evidence does not support such a finding of negligence. Laramee
was under no duty to leave “a proper space cushion.” Vehicle
Code section 21703 provides, “The driver of a motor vehicle shall
not follow another vehicle more closely than is reasonable and
prudent, having due regard for the speed of such vehicle and the
traffic upon, and the condition of, the roadway.” (Italics added.)
Laramee was not following appellant. Laramee was driving in
the #3 lane of the freeway, and appellant was driving in the
adjacent on-ramp lane. Appellant was required to “yield the
right-of-way to all traffic . . . approaching on the highway close
enough to constitute an immediate hazard, and [to] continue to
yield the right-of-way to that traffic until he . . . can proceed with
reasonable safety.” (Veh. Code, § 21804, subd. (a).) Thus, based
on the Vehicle Code, a reasonable person in Laramee’s position
could expect that appellant would follow the law and yield to
Laramee’s tractor-trailer: “‘The general rule is that every person
has a right to presume that every other person will perform his
duty and obey the law, and in the absence of reasonable ground
to think otherwise it is not negligence to assume that he is not
exposed to danger which comes to him only from violation of law
or duty by such other person.’ [Citations.]” (Leo v. Dunham,
supra, 41 Cal.2d at p. 715.)
Appellant asserts, “Mr. Laramee’s failure to yield to the
cars merging in front of him and . . . to maintain a safe space
cushion . . . fell below the industry standard of care.” In support
of his assertion, appellant cites page 249 of the Clerk’s transcript.
This page is part of the declaration of V. Paul Herbert,
appellant’s expert on commercial motor vehicle safety. Herbert
declared: “Mr. Laramee’s driving as he approached the subject
collision site fell below the industry standards of care . . . . Had
he been adequately taught and routinely practicing such safe
driving principles involving the ‘Seeing Habits’ and ‘Space
Cushion Driving’, it would have been very improbable that such a
conflict situation could have developed.” “Mr. Laramee failed to
comply with these critical industry standards of care by his choice
to not reduce his speed or to change lanes to the left as he
approached the subject on-ramp. In so choosing not to yield to
multiple merging vehicles, [Laramee] chose to not allow
unhindered access to the freeway.”
“In considering whether [Herbert’s] opinions were sufficient
to raise triable issues of fact, we must take into account that his
declaration was submitted by appellant in opposition to
respondent[s’] motion for summary judgment. In these
circumstances, the expert's declaration is to be liberally
construed. [Citation.] We must resolve ‘any doubts as to the
propriety of granting the motion in favor of [appellant].
[Citation.]’ [Citation.] The requisite of a detailed, reasoned
explanation for expert opinions applies to ‘expert declarations in
support of summary judgment,’ not to expert declarations in
opposition to summary judgment. [Citation.]” (Jennifer C. v. Los
Angeles Unified School Dist. (2008) 168 Cal.App.4th 1320, 1332.)
Applying this standard of liberal construction to Herbert’s
declaration, we conclude that it is insufficient to raise a triable
issue of fact whether, as claimed by appellant, “Laramee’s failure
to yield to the cars merging in front of him and . . . to maintain a
safe space cushion . . . fell below the industry standard of care.”
Herbert’s opinion was based on Laramee’s alleged “failure to
reduce his speed in the face of the merging traffic, and his failure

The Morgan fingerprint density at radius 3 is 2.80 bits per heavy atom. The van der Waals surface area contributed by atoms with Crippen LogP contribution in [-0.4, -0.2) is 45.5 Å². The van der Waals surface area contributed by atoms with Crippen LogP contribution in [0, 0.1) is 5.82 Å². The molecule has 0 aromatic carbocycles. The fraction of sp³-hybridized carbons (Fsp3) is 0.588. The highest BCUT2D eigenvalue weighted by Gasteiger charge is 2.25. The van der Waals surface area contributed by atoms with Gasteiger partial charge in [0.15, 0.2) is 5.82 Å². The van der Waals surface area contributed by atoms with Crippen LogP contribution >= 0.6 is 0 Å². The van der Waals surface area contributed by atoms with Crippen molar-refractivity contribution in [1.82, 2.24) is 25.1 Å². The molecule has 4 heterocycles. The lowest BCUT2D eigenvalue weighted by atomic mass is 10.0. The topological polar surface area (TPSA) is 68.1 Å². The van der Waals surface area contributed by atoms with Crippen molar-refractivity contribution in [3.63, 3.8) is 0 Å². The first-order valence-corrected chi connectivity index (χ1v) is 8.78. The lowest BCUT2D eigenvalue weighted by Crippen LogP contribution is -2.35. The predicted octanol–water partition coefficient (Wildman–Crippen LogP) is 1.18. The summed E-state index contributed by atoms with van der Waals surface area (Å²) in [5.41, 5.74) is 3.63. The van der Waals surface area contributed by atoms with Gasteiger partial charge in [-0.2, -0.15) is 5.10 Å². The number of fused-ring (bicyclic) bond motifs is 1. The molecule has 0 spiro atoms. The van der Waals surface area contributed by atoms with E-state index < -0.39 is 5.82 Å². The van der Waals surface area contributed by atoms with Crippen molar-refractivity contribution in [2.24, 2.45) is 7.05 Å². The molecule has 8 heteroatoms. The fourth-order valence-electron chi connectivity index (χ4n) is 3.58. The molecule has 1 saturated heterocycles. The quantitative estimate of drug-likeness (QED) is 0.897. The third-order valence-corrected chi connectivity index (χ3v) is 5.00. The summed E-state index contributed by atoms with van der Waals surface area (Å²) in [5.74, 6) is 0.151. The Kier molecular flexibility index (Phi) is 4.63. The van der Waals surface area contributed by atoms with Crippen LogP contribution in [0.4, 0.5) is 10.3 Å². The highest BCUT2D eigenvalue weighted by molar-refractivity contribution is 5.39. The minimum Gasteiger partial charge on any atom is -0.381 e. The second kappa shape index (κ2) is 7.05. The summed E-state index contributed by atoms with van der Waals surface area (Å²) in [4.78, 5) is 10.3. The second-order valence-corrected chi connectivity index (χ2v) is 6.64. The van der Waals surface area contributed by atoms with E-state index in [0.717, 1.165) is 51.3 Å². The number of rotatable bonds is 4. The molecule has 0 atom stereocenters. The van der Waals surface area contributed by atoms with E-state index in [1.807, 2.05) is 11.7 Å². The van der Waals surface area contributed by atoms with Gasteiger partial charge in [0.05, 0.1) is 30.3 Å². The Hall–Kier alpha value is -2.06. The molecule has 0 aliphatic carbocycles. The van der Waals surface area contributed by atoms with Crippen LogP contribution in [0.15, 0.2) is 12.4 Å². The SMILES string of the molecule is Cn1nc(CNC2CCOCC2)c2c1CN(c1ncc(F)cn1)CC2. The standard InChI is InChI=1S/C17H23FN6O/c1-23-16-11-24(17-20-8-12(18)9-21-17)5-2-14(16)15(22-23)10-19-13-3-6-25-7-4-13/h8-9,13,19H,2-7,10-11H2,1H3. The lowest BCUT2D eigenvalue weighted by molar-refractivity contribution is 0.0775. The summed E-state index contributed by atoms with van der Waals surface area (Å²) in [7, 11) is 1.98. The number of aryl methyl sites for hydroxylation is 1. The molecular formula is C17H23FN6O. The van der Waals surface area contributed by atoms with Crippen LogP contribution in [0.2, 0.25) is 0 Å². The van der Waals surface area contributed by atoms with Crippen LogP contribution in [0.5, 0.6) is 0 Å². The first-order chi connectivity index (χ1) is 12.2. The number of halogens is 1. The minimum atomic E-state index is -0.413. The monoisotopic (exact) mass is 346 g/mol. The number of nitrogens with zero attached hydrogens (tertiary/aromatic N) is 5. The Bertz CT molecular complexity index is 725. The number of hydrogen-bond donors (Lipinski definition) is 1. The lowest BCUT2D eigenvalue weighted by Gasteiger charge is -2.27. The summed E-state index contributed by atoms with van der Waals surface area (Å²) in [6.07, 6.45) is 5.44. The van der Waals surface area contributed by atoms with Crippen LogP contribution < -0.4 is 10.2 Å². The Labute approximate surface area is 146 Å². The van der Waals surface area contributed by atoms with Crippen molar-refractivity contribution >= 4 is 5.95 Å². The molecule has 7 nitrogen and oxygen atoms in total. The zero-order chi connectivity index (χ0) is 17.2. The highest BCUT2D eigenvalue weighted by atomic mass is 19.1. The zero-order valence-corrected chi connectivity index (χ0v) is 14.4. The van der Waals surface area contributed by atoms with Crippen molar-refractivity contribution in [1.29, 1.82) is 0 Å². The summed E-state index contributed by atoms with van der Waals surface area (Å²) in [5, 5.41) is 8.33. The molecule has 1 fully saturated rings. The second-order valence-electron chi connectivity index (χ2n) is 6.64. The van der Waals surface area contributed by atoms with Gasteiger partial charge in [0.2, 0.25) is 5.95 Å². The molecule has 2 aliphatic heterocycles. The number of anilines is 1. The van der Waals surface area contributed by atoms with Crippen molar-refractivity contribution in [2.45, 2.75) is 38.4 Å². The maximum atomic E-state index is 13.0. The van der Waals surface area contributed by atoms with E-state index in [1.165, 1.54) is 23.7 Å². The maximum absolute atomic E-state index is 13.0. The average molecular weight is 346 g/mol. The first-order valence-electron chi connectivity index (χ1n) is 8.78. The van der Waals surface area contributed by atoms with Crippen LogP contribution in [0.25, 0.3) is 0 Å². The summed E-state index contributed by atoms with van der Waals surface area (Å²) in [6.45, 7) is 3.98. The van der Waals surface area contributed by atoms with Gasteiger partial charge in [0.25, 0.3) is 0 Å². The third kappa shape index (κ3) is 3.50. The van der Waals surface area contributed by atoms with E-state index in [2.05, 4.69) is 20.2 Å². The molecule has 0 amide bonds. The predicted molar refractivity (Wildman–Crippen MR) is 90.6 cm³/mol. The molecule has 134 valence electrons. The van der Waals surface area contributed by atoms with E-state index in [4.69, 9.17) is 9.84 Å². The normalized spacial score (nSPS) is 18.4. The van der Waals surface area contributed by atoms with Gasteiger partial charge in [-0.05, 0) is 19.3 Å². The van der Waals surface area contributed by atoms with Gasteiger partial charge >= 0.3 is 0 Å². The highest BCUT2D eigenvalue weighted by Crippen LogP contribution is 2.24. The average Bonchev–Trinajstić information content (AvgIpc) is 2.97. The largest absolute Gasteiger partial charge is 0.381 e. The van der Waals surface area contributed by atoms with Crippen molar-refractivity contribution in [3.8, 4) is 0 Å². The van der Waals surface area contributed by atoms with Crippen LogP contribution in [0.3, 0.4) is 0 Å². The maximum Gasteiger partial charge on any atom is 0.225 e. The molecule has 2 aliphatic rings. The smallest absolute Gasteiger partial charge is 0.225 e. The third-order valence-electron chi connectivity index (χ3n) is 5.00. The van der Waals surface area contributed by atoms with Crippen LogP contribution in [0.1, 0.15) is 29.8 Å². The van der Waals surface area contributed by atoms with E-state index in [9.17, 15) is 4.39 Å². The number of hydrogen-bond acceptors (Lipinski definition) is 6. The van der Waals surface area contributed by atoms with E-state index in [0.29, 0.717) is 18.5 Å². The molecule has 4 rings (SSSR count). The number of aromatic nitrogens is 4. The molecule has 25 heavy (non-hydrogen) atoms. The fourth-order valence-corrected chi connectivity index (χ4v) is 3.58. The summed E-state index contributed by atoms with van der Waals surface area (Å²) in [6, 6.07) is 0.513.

to safely move into the left travel lane.” As previously discussed,
appellant is bound by his deposition testimony that Laramee
reduced his speed by 15 to 20 percent. In addition, appellant
testified that a car in the #2 lane was to the left of Laramee’s
truck “[d]irectly behind his cab.” Thus, Laramee could not have
“safely move[d] into the left travel lane.” “An [expert] opinion is
only as good as the facts and reasons on which it is based.
[Citations.]” (Bozzi v. Nordstrom, Inc. (2010) 186 Cal.App.4th
755, 763.)
Moreover, the evidence does not support Herbert’s
statement that, by “choosing not to yield to multiple merging
vehicles, [Laramee] chose to not allow unhindered access to the
freeway.” Appellant’s deposition testimony indicates that
Laramee yielded to appellant. Appellant testified: “Up until the
moment when Ms. Adams slammed on her brakes, . . . [I]
thought [I] could safe[l]y merge in front of Mr. Laramee . . . even
at the 40-mile per hour speed.” “If [Laramee] would have been
closer [to appellant’s vehicle,] I would have just . . . let him go by
and fall in behind him.” Before moving into the #3 lane, “I looked
back, it seemed like [Laramee] has slowed down.” “I could see
that he wasn’t coming up near as quick as he was when I first
saw him.” “With the distance [Laramee] had, I felt that was
ample time to stop.” Appellant was aware that “with trucks it
takes them a while to stop.” Years earlier, he had been a
passenger in a fully-loaded tractor-trailer that was going 65 miles
per hour when it had to make an emergency stop. Appellant
testified, “[I]t took [the driver] . . . probably close to half a mile to
get that truck stopped.”
Appellant maintains that “Laramee’s actions were not
those of a prudent driver” because he was “likely distracted by a
cell phone conversation.” During Laramee’s deposition,
appellant’s counsel asked, “[W]hen you got onto the southbound
101, were you on your cell phone?” Laramee replied that he was
not on his cell phone. He had a wireless Bluetooth “hands-free”
phone in his cab. (Vehicle Code section 23123, subdivision (a)
permits the use of a hands-free wireless phone while driving.)
Appellant’s counsel asked, “Were are [sic] you talking” on the
“hands-free?” Laramee replied, “Yeah, I was talking.”
Respondents’ counsel interrupted, “Were you actually actively in
a call when you got on the freeway, or do you remember?”
Laramee replied that he did not remember.
Laramee’s testimony does not raise a triable issue of
material fact whether a hands-free phone conversation so
distracted him that he did not act “as a reasonably careful person
would have acted in similar circumstances.” (CACI No. 452.)
Laramee could not remember whether he had been talking on the
phone when he got on the freeway. He was not asked whether he
had been on the phone when the black car braked. Even if he
had been on the phone at this time, it is speculative whether the
distraction from the phone conversation interfered with his
ability to safely drive the tractor-trailer. The record contains no
evidence of such interference.

Outcome: The judgment is affirmed. Respondents are awarded their
costs on appeal.

Plaintiff's Experts:

Defendant's Experts: